Bright Ideas Stimulating Bright Minds

Innovation in the Classroom.

Stimulating a student’s interest in learning a new idea or concept can be a challenge. For educators, there’s the additional challenge of funding learning experiences in the classroom that are outside the textbook. That’s why Jackson EMC funded $64,000 in 2020 in Bright Ideas grants to provide necessary tools and technology for classroom teachers so they could bring their innovative ideas to life.


3D Science

Nicole Baker
Russell Middle School, Barrow County

Students in Nicole Baker’s physical science class at Russell Middle School in Barrow County are learning key physics concepts thanks to a Bright Ideas grant, which funded small “smartcars,” tracks and wireless sensors that enable students to collect data, make predictions and use critical thinking skills.

“The students can see real-time data and experiment visually while running the cars,” Baker said. “Before we received this grant, students just saw the chart in a textbook. Now, students can see the data while the cars are running. We’re the only school in the county with this new technology.”

Baker said the cars and tracks are used for numerous other lab units across multiple classrooms, benefiting more than 1,000 students this year alone. She has used the components to teach conservation of energy, acceleration, velocity, speed, Kinematics and Newton’s Law.

Our Model City

Shane Thompson and James Mitchell
Sweetwater Middle School, Gwinnett County

Shane Thompson, a STEAM teacher at Sweetwater Middle School in Gwinnett County, developed an interdisciplinary program for his students that incorporated five subject areas: social studies, technology, engineering, art and math.

“The Internet of Things is the next frontier in computing science,” said Thompson. “Thanks to our Bright Ideas grant, our students can develop their own version of a connected world by building a model city.”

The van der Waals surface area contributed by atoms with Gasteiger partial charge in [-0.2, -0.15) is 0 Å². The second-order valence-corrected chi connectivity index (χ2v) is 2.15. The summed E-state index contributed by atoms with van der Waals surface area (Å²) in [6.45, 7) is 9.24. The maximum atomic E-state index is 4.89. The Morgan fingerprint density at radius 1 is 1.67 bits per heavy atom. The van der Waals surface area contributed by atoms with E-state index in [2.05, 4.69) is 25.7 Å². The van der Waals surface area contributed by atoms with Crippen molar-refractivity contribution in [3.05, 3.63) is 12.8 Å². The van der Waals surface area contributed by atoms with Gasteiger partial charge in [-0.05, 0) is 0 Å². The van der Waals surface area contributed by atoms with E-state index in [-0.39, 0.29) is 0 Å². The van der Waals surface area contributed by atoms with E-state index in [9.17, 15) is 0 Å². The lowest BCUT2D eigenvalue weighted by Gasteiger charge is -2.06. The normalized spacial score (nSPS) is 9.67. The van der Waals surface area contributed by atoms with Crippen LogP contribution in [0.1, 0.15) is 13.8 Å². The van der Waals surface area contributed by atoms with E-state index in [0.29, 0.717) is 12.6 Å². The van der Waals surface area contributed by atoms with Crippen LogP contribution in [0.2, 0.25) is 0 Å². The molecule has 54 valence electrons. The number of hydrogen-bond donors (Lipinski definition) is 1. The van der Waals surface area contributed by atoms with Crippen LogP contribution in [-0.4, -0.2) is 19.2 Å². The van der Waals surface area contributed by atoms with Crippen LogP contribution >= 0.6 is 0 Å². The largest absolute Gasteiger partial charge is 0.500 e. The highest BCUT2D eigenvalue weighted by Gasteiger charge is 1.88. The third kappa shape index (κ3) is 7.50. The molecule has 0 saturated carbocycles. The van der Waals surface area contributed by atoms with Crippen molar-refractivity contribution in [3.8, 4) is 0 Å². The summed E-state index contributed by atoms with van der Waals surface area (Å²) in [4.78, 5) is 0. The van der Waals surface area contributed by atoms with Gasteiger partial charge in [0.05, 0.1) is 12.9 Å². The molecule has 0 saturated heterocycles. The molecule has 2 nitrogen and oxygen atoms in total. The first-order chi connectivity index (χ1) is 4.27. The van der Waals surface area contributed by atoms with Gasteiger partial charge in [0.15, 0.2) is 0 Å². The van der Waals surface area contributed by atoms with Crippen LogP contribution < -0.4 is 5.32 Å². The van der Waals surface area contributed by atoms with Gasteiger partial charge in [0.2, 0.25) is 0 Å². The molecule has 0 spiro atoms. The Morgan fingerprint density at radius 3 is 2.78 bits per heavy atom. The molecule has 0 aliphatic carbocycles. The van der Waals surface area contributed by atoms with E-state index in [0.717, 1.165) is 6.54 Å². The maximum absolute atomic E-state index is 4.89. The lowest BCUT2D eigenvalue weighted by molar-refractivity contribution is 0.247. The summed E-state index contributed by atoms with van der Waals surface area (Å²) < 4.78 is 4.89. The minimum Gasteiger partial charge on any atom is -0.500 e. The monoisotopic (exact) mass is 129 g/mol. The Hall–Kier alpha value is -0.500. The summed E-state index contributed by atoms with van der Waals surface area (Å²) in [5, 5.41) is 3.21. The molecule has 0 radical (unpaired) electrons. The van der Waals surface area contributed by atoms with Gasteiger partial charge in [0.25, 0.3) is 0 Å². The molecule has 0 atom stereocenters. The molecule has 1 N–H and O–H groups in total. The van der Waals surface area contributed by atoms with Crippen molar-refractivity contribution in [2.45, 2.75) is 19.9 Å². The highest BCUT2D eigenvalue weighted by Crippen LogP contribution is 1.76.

First, students worked in groups to select a significant building in Africa. They created a presentation demonstrating the historical, economic, governmental, cultural or religious significance of their building. The math portion of the project involved determining the dimensions for each building and creating a scale ratio factor.

Using the scale factor, students created a model, then painted them to match the real building. “All their buildings must fit in the classroom-sized model city, so the students worked together using engineering principles to design the layout,” said James Mitchell, a STEAM teacher. “They’re learning how to use micro-controllers and sensors to build a roadway system around their city.”

Next, the students will create a road network around their buildings that will support self-driving cars, which they will build using a microprocessor, LED lights, ultrasonic and temperature sensors and other electrical devices. They can also use the LEGO EV3 robots from Mitchell’s 2017 Bright Ideas grant.

“These grants help us provide hands-on learning opportunities for real-world situations,” said Thompson. “Our students are learning how to create a city of the future.”

Innovation in Soil and Water Conservation

David Schoenrock and Celia Ayenesazan
Hull Middle School, Gwinnett County

Students at Hull Middle School in Gwinnett County used their Bright Ideas grant to plan, plant, grow and harvest varieties of lettuce through an aeroponic tower garden — which uses at least 90 percent less water than soil farming. Water circulates continuously in the aeroponic garden, and the lights for encouraging plant growth allow the garden to be used as a teaching tool year-round.

“The mobility of the aeroponic garden gave us opportunities to use it in more classrooms, the STEAM lab and the Green Team — an after-school club that maintains the outdoor garden and recycling program,” said science teacher Celia Ayenesazan. “We can use it as a teaching tool in all seasons, indoors and outdoors.”

“The garden supports visual and tactile learning,” said STEAM teacher Virita Bridges, who also uses the garden in her classroom. Students see a live representation of their biology book. “It’s a textbook in action,” she said.

Before transplanting assorted varieties of lettuce from the aeroponic garden to the school's outdoor garden, students learn the importance of hardening-off the plants; gradually acclimating the plants to the cooler outdoor temperatures. The cycle repeats as students germinate seeds which they will transfer into the growing cells of the tower garden. During the entire process, the students learn about the health benefits of greens they grew themselves.

“This is the Bright Ideas grant that keeps on giving because each year more than 2,000 students will benefit from the reuse,” said science teacher David Schoenrock.